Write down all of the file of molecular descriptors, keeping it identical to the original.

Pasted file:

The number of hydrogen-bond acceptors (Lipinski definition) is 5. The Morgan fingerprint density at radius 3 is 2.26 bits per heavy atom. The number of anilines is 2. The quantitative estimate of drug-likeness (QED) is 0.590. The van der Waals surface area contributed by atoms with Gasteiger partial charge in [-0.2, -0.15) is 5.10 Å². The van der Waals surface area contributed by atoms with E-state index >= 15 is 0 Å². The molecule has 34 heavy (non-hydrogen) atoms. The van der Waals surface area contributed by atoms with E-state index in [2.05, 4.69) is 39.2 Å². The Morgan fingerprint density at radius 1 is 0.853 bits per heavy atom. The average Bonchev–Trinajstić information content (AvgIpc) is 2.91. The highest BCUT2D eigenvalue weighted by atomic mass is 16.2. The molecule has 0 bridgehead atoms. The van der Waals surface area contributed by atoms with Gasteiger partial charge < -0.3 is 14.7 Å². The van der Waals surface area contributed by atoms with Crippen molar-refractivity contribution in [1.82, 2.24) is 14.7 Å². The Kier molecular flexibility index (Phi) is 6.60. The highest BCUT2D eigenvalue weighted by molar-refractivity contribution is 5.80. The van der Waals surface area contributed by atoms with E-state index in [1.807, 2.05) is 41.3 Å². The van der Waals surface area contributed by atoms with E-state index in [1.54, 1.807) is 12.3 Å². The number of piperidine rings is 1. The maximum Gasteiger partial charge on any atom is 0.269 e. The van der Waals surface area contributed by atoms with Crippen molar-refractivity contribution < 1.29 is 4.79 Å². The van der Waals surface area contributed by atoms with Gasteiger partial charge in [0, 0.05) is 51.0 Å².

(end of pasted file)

The number of hydrogen-bond acceptors (Lipinski definition) is 5. The Morgan fingerprint density at radius 3 is 2.26 bits per heavy atom. The number of anilines is 2. The quantitative estimate of drug-likeness (QED) is 0.590. The van der Waals surface area contributed by atoms with Gasteiger partial charge in [-0.2, -0.15) is 5.10 Å². The van der Waals surface area contributed by atoms with E-state index >= 15 is 0 Å². The molecule has 34 heavy (non-hydrogen) atoms. The van der Waals surface area contributed by atoms with E-state index in [2.05, 4.69) is 39.2 Å². The Morgan fingerprint density at radius 1 is 0.853 bits per heavy atom. The average Bonchev–Trinajstić information content (AvgIpc) is 2.91. The highest BCUT2D eigenvalue weighted by atomic mass is 16.2. The molecule has 0 bridgehead atoms. The van der Waals surface area contributed by atoms with Gasteiger partial charge < -0.3 is 14.7 Å². The van der Waals surface area contributed by atoms with Crippen molar-refractivity contribution in [1.82, 2.24) is 14.7 Å². The Kier molecular flexibility index (Phi) is 6.60. The highest BCUT2D eigenvalue weighted by molar-refractivity contribution is 5.80. The van der Waals surface area contributed by atoms with E-state index in [1.807, 2.05) is 41.3 Å². The van der Waals surface area contributed by atoms with E-state index in [1.54, 1.807) is 12.3 Å². The number of piperidine rings is 1. The maximum Gasteiger partial charge on any atom is 0.269 e. The van der Waals surface area contributed by atoms with Crippen molar-refractivity contribution < 1.29 is 4.79 Å². The van der Waals surface area contributed by atoms with Gasteiger partial charge in [0, 0.05) is 51.0 Å².